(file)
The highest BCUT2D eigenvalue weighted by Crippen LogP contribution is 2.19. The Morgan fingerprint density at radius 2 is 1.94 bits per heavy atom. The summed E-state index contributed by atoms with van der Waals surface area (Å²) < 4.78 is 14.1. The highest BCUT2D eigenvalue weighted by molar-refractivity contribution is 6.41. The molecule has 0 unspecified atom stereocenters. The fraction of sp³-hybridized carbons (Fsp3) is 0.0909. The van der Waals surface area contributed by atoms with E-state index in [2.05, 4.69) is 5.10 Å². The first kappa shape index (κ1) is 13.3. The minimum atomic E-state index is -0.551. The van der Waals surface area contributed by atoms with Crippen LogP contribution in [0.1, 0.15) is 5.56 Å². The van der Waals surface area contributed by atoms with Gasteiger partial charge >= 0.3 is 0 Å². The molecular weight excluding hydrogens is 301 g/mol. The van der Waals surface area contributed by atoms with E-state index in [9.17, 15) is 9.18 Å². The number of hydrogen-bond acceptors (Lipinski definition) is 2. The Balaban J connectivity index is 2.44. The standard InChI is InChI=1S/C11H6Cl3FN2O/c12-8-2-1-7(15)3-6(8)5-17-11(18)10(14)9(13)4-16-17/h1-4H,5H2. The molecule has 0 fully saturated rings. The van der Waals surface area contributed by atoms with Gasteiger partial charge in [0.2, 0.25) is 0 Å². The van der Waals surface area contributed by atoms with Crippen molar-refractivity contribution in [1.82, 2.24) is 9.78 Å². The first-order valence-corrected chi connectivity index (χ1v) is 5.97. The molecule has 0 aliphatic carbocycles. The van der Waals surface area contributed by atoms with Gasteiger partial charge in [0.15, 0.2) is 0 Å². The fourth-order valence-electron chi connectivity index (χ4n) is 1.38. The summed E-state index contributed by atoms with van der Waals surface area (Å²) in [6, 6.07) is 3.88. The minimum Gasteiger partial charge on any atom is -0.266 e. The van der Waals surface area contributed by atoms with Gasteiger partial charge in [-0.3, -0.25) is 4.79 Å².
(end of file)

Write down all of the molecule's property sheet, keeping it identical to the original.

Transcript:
The highest BCUT2D eigenvalue weighted by Crippen LogP contribution is 2.19. The Morgan fingerprint density at radius 2 is 1.94 bits per heavy atom. The summed E-state index contributed by atoms with van der Waals surface area (Å²) < 4.78 is 14.1. The highest BCUT2D eigenvalue weighted by molar-refractivity contribution is 6.41. The molecule has 0 unspecified atom stereocenters. The fraction of sp³-hybridized carbons (Fsp3) is 0.0909. The van der Waals surface area contributed by atoms with E-state index in [2.05, 4.69) is 5.10 Å². The first kappa shape index (κ1) is 13.3. The minimum atomic E-state index is -0.551. The van der Waals surface area contributed by atoms with Crippen LogP contribution in [0.1, 0.15) is 5.56 Å². The van der Waals surface area contributed by atoms with Gasteiger partial charge >= 0.3 is 0 Å². The molecular weight excluding hydrogens is 301 g/mol. The van der Waals surface area contributed by atoms with E-state index in [9.17, 15) is 9.18 Å². The number of hydrogen-bond acceptors (Lipinski definition) is 2. The Balaban J connectivity index is 2.44. The standard InChI is InChI=1S/C11H6Cl3FN2O/c12-8-2-1-7(15)3-6(8)5-17-11(18)10(14)9(13)4-16-17/h1-4H,5H2. The molecule has 0 fully saturated rings. The van der Waals surface area contributed by atoms with Gasteiger partial charge in [0.2, 0.25) is 0 Å². The van der Waals surface area contributed by atoms with Crippen molar-refractivity contribution in [1.82, 2.24) is 9.78 Å². The first-order valence-corrected chi connectivity index (χ1v) is 5.97. The molecule has 0 aliphatic carbocycles. The van der Waals surface area contributed by atoms with Gasteiger partial charge in [0.15, 0.2) is 0 Å². The fourth-order valence-electron chi connectivity index (χ4n) is 1.38. The summed E-state index contributed by atoms with van der Waals surface area (Å²) in [6, 6.07) is 3.88. The minimum Gasteiger partial charge on any atom is -0.266 e. The van der Waals surface area contributed by atoms with Gasteiger partial charge in [-0.3, -0.25) is 4.79 Å².